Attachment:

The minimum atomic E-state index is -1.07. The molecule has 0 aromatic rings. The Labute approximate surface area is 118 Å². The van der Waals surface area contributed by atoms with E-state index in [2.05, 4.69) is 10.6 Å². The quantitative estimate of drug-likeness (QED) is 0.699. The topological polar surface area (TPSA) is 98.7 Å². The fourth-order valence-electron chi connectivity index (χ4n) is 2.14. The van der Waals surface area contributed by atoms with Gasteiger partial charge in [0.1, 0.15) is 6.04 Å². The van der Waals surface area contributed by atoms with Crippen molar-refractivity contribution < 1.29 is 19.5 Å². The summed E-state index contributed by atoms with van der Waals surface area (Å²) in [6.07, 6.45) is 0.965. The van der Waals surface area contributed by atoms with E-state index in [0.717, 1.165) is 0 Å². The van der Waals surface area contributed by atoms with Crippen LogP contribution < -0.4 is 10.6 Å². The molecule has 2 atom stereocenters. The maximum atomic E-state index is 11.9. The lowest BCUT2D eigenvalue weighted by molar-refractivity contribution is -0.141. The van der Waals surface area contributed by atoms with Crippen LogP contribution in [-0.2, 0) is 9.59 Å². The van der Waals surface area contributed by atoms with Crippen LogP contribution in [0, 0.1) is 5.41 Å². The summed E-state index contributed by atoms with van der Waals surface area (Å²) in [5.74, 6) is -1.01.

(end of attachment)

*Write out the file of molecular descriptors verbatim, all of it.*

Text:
The minimum atomic E-state index is -1.07. The molecule has 0 aromatic rings. The Labute approximate surface area is 118 Å². The van der Waals surface area contributed by atoms with E-state index in [2.05, 4.69) is 10.6 Å². The quantitative estimate of drug-likeness (QED) is 0.699. The topological polar surface area (TPSA) is 98.7 Å². The fourth-order valence-electron chi connectivity index (χ4n) is 2.14. The van der Waals surface area contributed by atoms with Gasteiger partial charge in [0.1, 0.15) is 6.04 Å². The van der Waals surface area contributed by atoms with Crippen molar-refractivity contribution < 1.29 is 19.5 Å². The summed E-state index contributed by atoms with van der Waals surface area (Å²) in [6.07, 6.45) is 0.965. The van der Waals surface area contributed by atoms with E-state index in [0.717, 1.165) is 0 Å². The van der Waals surface area contributed by atoms with Crippen LogP contribution < -0.4 is 10.6 Å². The molecule has 2 atom stereocenters. The maximum atomic E-state index is 11.9. The lowest BCUT2D eigenvalue weighted by molar-refractivity contribution is -0.141. The van der Waals surface area contributed by atoms with Crippen LogP contribution in [-0.2, 0) is 9.59 Å². The van der Waals surface area contributed by atoms with Crippen LogP contribution in [0, 0.1) is 5.41 Å². The summed E-state index contributed by atoms with van der Waals surface area (Å²) in [5.74, 6) is -1.01.